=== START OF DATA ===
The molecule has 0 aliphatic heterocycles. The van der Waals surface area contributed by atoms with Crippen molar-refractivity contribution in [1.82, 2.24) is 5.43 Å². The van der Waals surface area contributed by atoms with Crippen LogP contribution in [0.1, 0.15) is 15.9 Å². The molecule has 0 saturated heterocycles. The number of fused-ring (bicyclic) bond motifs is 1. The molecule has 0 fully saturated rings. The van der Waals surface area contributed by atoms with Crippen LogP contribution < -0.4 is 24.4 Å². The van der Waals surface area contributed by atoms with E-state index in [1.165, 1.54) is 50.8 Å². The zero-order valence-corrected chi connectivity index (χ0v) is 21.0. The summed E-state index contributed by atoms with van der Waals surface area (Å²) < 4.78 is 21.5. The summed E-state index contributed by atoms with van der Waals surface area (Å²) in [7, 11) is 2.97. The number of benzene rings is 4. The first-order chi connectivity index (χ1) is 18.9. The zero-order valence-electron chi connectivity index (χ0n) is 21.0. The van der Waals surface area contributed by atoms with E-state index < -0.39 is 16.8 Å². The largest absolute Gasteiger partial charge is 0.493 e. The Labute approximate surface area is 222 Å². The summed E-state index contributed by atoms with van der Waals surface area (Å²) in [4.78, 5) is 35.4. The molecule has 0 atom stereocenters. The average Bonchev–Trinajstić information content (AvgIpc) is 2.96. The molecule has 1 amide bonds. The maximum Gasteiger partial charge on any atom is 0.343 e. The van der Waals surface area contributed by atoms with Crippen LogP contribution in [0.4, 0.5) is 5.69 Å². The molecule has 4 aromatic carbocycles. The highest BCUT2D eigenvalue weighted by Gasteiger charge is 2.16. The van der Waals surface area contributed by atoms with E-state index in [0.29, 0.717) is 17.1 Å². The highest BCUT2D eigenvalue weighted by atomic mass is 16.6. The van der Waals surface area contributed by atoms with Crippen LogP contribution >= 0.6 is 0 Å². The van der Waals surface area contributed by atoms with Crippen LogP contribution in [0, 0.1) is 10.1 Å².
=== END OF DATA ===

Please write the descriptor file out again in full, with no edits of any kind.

The molecule has 0 aliphatic heterocycles. The van der Waals surface area contributed by atoms with Crippen molar-refractivity contribution in [1.82, 2.24) is 5.43 Å². The van der Waals surface area contributed by atoms with Crippen LogP contribution in [0.1, 0.15) is 15.9 Å². The molecule has 0 saturated heterocycles. The number of fused-ring (bicyclic) bond motifs is 1. The molecule has 0 fully saturated rings. The van der Waals surface area contributed by atoms with Crippen LogP contribution < -0.4 is 24.4 Å². The van der Waals surface area contributed by atoms with E-state index in [1.165, 1.54) is 50.8 Å². The zero-order valence-corrected chi connectivity index (χ0v) is 21.0. The summed E-state index contributed by atoms with van der Waals surface area (Å²) < 4.78 is 21.5. The summed E-state index contributed by atoms with van der Waals surface area (Å²) in [7, 11) is 2.97. The number of benzene rings is 4. The first-order chi connectivity index (χ1) is 18.9. The zero-order valence-electron chi connectivity index (χ0n) is 21.0. The van der Waals surface area contributed by atoms with E-state index < -0.39 is 16.8 Å². The largest absolute Gasteiger partial charge is 0.493 e. The Labute approximate surface area is 222 Å². The summed E-state index contributed by atoms with van der Waals surface area (Å²) in [4.78, 5) is 35.4. The molecule has 0 atom stereocenters. The average Bonchev–Trinajstić information content (AvgIpc) is 2.96. The molecule has 1 amide bonds. The maximum Gasteiger partial charge on any atom is 0.343 e. The van der Waals surface area contributed by atoms with Crippen LogP contribution in [0.4, 0.5) is 5.69 Å². The molecule has 4 aromatic carbocycles. The highest BCUT2D eigenvalue weighted by Gasteiger charge is 2.16. The van der Waals surface area contributed by atoms with E-state index in [0.29, 0.717) is 17.1 Å². The highest BCUT2D eigenvalue weighted by atomic mass is 16.6. The van der Waals surface area contributed by atoms with Crippen LogP contribution >= 0.6 is 0 Å². The van der Waals surface area contributed by atoms with Crippen LogP contribution in [0, 0.1) is 10.1 Å².